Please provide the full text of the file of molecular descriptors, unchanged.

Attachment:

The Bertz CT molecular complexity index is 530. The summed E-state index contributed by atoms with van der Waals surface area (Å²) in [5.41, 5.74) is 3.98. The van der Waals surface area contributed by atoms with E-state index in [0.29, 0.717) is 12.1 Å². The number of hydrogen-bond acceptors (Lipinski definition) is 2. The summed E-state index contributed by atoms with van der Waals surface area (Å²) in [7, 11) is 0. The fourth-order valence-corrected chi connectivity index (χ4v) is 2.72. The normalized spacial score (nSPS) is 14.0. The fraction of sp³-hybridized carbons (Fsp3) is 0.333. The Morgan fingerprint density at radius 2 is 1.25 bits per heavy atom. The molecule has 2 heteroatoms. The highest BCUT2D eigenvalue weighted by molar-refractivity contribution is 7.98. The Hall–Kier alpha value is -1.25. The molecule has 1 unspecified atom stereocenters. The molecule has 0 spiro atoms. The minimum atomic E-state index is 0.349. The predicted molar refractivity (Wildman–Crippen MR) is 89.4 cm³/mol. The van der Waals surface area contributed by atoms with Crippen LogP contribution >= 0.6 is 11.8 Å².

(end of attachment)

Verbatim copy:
The Bertz CT molecular complexity index is 530. The summed E-state index contributed by atoms with van der Waals surface area (Å²) in [5.41, 5.74) is 3.98. The van der Waals surface area contributed by atoms with E-state index in [0.29, 0.717) is 12.1 Å². The number of hydrogen-bond acceptors (Lipinski definition) is 2. The summed E-state index contributed by atoms with van der Waals surface area (Å²) in [7, 11) is 0. The fourth-order valence-corrected chi connectivity index (χ4v) is 2.72. The normalized spacial score (nSPS) is 14.0. The fraction of sp³-hybridized carbons (Fsp3) is 0.333. The Morgan fingerprint density at radius 2 is 1.25 bits per heavy atom. The molecule has 2 heteroatoms. The highest BCUT2D eigenvalue weighted by molar-refractivity contribution is 7.98. The Hall–Kier alpha value is -1.25. The molecule has 1 unspecified atom stereocenters. The molecule has 0 spiro atoms. The minimum atomic E-state index is 0.349. The predicted molar refractivity (Wildman–Crippen MR) is 89.4 cm³/mol. The van der Waals surface area contributed by atoms with Crippen LogP contribution >= 0.6 is 11.8 Å².